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Increasing Fish Yields Quell Shortage Concerns

PHILIPPINES - In a bid to allay fears of fish food shortages the Philippines Government has issues data on projected yields - which are expected top reach 5.3 million metric tons this year.

Benjamin FS Tabios Jr., Bureau of Fisheries and Aquatic Resources (BFAR) assistant director for administrative services, said they projected fisheries production to grow by none percent - from 4.9 million metric tons last year to 5.3 million metric tons this year. Mindanao is expected to contribute more than a third of this production.

According to the SunStar, on data that he provided, Mindanao's contribution to the national should reach 2.2 million metric tons, or 41.5 percent of the projected national output for 2008. The aquaculture sector is expected to contribute at least half of the country's annual fisheries production target, with the main drivers as tilapia, bangus, shrimps/pawns and seaweeds. Seaweed production is expected to yield 1.8 million metric tons this year.

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"We're redirecting our fish food security efforts from marine capture to aquaculture, especially among our municipal fishers"
Benjamin FS Tabios, Assistant Director for Administrative Services, BFAR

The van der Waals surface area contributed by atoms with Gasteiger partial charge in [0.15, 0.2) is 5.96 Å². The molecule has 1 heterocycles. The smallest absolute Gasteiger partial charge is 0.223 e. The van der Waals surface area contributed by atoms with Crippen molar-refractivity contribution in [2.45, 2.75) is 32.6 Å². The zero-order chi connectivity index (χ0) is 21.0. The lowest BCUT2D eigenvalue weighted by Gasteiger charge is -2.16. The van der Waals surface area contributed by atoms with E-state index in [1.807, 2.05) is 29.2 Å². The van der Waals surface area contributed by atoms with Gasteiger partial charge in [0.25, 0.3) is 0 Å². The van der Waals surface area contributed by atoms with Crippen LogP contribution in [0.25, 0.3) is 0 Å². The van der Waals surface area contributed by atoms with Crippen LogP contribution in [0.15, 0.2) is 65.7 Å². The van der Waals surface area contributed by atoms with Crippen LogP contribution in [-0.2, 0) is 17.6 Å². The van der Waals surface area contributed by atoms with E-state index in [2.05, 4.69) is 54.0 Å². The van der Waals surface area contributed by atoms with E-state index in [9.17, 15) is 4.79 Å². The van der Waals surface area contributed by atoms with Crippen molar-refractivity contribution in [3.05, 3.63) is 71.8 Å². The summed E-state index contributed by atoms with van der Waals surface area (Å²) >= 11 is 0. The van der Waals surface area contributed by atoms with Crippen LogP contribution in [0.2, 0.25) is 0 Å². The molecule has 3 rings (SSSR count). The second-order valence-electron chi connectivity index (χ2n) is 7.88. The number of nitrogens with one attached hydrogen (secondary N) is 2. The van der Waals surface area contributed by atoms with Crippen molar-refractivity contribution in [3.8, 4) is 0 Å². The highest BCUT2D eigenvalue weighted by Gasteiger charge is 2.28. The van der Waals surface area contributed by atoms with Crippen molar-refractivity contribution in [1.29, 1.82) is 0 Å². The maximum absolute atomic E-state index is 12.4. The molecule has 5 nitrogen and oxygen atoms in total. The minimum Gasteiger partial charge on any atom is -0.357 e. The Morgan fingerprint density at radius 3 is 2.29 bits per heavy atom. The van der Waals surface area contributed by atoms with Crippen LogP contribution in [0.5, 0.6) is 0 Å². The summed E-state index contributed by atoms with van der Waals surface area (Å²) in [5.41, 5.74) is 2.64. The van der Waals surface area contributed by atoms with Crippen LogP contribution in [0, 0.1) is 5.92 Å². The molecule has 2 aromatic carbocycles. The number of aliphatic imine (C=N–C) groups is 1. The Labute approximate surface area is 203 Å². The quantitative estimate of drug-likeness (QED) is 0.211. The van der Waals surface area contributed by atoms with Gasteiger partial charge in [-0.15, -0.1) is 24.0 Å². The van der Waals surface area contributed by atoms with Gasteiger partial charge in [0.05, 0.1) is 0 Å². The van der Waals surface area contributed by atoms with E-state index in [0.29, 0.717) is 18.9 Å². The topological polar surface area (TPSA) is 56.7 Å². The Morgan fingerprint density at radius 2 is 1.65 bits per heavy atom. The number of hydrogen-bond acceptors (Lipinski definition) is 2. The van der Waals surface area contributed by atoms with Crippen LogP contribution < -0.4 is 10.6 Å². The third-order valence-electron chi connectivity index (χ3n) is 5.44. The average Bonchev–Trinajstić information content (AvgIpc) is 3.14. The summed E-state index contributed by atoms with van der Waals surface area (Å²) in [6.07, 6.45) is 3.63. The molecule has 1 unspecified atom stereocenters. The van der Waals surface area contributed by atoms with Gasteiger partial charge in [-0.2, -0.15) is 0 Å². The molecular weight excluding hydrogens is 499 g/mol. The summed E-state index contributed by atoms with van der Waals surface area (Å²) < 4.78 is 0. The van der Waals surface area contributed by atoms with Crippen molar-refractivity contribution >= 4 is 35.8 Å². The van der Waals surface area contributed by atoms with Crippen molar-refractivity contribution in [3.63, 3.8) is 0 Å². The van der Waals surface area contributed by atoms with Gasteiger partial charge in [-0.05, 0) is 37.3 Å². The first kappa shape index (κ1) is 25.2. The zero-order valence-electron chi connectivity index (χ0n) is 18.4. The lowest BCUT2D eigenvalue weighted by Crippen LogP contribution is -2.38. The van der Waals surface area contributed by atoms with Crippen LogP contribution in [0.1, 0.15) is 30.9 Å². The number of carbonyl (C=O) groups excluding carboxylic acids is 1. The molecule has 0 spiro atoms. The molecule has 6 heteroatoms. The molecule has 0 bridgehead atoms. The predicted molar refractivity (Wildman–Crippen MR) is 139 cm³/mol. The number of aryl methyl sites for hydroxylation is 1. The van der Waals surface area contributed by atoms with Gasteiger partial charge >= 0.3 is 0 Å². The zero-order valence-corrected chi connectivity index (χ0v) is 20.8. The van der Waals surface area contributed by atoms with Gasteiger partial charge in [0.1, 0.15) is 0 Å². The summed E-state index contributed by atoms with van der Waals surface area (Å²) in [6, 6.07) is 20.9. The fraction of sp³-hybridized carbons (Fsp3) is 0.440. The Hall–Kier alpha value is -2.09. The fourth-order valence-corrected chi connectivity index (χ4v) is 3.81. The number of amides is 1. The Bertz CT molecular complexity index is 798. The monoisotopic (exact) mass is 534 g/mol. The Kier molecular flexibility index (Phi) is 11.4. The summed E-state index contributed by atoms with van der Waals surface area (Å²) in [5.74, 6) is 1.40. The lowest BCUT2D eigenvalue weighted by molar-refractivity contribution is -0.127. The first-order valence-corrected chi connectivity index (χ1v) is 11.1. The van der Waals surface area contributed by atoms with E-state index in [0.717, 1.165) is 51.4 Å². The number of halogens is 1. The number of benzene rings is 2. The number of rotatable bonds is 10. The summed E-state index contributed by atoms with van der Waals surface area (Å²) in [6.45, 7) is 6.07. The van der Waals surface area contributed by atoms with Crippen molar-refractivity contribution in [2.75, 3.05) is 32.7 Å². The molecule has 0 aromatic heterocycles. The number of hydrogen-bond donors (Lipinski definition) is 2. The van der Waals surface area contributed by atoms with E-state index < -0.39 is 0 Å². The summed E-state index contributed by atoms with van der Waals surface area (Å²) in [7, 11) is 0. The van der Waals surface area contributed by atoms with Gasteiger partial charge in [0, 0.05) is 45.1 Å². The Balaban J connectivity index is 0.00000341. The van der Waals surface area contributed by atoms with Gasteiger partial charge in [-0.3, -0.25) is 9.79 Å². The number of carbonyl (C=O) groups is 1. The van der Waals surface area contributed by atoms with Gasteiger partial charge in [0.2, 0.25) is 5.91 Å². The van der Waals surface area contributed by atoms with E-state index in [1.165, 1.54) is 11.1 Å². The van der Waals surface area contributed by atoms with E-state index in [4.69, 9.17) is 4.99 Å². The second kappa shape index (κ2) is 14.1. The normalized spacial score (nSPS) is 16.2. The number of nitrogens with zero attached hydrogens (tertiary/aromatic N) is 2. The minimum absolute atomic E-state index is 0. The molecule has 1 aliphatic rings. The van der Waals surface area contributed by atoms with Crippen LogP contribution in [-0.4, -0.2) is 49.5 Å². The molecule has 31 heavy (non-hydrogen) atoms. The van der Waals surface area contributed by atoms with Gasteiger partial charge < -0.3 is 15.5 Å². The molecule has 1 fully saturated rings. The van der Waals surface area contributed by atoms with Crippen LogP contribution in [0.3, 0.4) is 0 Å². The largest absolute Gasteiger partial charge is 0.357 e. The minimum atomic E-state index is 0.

"We're redirecting our fish food security efforts from marine capture to aquaculture, especially among our municipal fishers," Tabios said

However, the Kilusang Mangingisda, which comprises 14 fishing industry federations, warned the country to brace for a "worsening fish food production deficit". The problems, it says, is due to growing population, over fishing and unsustainable aquaculture practices.

Ruperto B. Aleroza, Kilusang Mangingisda chairman, said that data from the Comprehensive National Fishery Industry Development Plan (CNFIDP) showed an expected increase in the demand for fish from 2.6 million metric tons in 2005 to 4.2 million metric tons by 2025.

"This increase is based on the individual Filipino's average yearly fish consumption of 31.4 kilos multiplied by 135 million Filipinos, the expected population by 2025 at a yearly growth rate of 2.36 percent," he explained.

View the SunStar story by clicking here.

Ellen Hardy

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